The study found that 80 per cent of craft beer sales occurs at the NSLC, 70 per cent at restaurants, and 51 per cent buy at a craft beer store, while 22 per cent buy the product at the private wine stores, and 10 per cent buy from Farmer’s Markets.
Consumer preference for craft beer is strong, with 83 per cent of Nova Scotians saying the provincial products offer the same value as craft beer made elsewhere in the country.
“Fifty-six percent say Nova Scotia craft beer is superior to other craft beers,” says the study.
“There is room to increase market penetration of Nova Scotia craft beer as it currently is about two-thirds of the penetration rate that beer overall does,” says the impact study.
“Beer consumers start out by purchasing commercial beer produced in Canada. Their tastes evolve and they allocate more purchases to craft beer and imported beer because craft beer is an acquired taste, not something you enjoy right away,” says the study.
“Craft beer is perceived to be ‘small batch’ beer, unique to each brewery, enjoyed for its distinctive taste/flavour. Craft beer is consumed when you’re ‘drinking for taste’ or drinking with food, not necessary to ‘get a buzz on’,” found the report.
It reports that young drinkers, under 40 will buy craft beer to ‘change things up’, while folk over 40 buy craft beer as a treat.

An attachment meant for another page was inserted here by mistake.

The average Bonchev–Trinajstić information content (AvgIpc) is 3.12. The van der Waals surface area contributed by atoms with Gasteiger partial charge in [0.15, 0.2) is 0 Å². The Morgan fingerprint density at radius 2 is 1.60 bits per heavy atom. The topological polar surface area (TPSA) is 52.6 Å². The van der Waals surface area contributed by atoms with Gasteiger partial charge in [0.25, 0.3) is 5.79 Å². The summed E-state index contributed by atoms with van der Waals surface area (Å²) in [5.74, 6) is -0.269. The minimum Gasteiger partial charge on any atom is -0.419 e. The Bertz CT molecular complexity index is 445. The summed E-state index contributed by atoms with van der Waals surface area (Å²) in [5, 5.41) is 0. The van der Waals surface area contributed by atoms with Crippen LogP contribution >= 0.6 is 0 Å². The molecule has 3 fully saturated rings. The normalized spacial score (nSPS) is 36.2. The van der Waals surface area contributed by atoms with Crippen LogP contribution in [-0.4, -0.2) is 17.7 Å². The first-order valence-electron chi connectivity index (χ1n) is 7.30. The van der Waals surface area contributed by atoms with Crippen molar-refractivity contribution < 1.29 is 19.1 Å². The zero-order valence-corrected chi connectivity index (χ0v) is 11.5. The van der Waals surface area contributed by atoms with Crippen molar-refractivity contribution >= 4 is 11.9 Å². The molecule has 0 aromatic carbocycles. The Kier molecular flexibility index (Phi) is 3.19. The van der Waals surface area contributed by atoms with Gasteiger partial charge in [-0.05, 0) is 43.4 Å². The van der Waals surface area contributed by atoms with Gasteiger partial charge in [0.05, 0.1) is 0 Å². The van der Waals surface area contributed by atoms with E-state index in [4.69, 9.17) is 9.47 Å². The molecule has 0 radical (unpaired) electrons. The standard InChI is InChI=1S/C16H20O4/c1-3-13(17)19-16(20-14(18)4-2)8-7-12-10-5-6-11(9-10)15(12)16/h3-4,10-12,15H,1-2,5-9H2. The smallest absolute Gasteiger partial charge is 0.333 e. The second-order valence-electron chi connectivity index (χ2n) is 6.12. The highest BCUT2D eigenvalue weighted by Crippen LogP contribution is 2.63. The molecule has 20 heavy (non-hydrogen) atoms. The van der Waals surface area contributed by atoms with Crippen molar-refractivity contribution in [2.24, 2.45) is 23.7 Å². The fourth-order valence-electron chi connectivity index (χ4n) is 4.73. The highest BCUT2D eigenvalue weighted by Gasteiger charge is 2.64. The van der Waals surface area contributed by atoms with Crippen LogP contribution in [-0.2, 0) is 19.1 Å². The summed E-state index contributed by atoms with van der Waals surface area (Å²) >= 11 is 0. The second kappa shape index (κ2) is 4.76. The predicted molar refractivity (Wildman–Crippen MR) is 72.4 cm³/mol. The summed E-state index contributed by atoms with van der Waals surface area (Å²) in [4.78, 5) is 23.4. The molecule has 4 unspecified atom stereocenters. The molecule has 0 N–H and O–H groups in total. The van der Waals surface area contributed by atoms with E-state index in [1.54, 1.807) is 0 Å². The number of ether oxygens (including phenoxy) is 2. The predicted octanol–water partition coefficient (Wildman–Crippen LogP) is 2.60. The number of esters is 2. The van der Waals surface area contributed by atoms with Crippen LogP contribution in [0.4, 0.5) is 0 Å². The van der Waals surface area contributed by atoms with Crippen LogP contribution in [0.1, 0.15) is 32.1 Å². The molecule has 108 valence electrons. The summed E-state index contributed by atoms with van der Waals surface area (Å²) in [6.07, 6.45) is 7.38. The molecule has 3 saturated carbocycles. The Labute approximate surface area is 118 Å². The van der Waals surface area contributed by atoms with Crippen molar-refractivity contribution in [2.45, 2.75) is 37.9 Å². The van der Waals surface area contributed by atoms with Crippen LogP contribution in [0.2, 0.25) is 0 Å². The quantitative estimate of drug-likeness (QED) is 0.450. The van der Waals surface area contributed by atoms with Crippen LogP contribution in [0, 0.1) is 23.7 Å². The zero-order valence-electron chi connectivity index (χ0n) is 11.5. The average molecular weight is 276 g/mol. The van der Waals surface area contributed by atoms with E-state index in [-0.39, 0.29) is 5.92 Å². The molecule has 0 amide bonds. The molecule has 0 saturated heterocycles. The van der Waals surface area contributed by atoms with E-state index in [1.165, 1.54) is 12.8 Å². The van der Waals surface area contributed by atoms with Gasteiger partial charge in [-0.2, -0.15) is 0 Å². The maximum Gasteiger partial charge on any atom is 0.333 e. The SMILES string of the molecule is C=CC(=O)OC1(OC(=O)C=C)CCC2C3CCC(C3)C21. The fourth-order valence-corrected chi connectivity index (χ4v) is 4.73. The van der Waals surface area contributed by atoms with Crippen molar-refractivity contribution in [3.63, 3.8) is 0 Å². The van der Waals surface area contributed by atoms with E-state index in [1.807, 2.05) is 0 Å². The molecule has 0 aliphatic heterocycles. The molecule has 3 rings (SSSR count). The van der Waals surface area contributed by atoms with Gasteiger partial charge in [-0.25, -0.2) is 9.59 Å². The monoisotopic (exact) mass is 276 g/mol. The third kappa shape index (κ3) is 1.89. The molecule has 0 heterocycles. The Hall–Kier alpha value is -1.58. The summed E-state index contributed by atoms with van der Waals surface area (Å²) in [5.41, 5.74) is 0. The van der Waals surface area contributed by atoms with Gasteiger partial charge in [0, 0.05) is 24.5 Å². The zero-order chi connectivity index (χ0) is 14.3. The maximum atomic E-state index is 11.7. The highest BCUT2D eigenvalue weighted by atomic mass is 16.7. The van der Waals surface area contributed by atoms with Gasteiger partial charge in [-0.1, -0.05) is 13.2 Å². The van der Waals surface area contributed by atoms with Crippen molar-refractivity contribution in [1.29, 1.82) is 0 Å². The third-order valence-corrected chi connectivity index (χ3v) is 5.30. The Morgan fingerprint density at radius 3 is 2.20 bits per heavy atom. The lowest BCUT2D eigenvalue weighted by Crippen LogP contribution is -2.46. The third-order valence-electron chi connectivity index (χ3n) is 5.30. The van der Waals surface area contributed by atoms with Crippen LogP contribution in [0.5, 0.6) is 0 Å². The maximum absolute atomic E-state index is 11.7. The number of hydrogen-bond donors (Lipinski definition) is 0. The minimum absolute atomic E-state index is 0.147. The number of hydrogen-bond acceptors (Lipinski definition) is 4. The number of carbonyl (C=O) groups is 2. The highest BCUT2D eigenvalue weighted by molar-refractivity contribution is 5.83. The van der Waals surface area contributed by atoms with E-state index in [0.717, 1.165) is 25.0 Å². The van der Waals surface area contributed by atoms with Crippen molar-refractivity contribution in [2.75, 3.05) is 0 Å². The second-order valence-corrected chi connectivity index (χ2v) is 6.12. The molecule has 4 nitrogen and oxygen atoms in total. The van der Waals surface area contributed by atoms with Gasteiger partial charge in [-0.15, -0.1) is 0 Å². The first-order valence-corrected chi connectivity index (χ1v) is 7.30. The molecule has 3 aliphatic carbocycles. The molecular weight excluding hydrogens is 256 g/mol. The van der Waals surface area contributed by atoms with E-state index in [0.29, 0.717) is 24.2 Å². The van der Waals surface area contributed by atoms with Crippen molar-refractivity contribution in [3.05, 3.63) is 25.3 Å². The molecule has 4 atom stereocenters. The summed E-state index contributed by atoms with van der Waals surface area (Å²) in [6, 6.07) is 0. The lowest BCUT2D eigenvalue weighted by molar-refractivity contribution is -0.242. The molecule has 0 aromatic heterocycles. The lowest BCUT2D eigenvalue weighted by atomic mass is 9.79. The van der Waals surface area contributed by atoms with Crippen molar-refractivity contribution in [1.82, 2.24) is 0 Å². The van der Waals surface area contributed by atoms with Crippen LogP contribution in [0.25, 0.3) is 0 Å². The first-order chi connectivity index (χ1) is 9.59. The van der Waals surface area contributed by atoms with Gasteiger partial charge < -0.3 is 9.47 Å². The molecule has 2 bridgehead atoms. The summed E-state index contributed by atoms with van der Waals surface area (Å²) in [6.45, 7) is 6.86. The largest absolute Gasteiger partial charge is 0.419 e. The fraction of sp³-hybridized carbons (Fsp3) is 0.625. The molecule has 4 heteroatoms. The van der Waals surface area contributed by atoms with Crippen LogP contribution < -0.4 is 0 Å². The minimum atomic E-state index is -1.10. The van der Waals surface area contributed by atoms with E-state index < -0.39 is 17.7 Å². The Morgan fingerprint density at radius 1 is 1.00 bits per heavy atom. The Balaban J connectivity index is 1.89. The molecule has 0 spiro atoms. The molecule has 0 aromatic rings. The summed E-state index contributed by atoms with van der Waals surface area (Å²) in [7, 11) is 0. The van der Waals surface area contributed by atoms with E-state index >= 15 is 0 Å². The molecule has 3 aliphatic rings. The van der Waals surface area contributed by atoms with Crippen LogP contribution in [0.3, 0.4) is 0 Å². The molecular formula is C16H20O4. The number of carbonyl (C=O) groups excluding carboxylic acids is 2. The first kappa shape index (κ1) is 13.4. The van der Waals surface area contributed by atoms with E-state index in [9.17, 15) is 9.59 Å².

The study suggests the Nova Scotia craft beer industry create a culture similar to the province’s wines, noting the successful Tidal Bay wine appellation, with a distinctive regional feel.
The ‘buy local’ movement has benefitted the Nova Scotia craft beer industry, notes the report.
A weakness in the industry, reports the study, is that there are no craft beer standards or quality guidelines in place, and it, therefore, suggests anyone can label a beer as craft beer.
“A lack of clarity and awareness of the Nova Scotia craft beer brand’s promise beyond its ‘local-ness’ leaves the industry vulnerable to encroachment by other craft beer manufacturers outside the province.
“The variety of craft beer styles is a strength and a weakness,” found the study. “Therefore brewers must continue to develop new varieties in addition to maintaining main offerings.”
It also says another weakness is small profit margins for startup brewers, limiting profits for re-investment, unless they are of a bigger scale like Garrison, which now has $5 million in annual sales.
“Industry’s structure is still in development. A sizeable portion of industry players and producers or brewpubs risk going out of business if they cannot grow their total volume, and or business,” says the report.
Nova Scotia has the oldest population of any province in Canada, and this poses a demographic challenge to beer makers.
“The core beer drinking age — 19 to 24 years — continues to decline,” and that limits brewers from developing a following at an early age.
It also found craft beer purchases might buy a can or a bottle of this or that, while commercial beer plants sell six and 12-pack and 2-4s.
It says the NSLC monopoly poses “a type of conflict of interest,” as the NSLC is both an industry promoter by having a mandatory board seat on the Craft Brewers Association of Nova Scotia, and serving as a monopoly regulator which imposes tariffs and taxes and mark-ups, and acts as the largest customer for beer plants.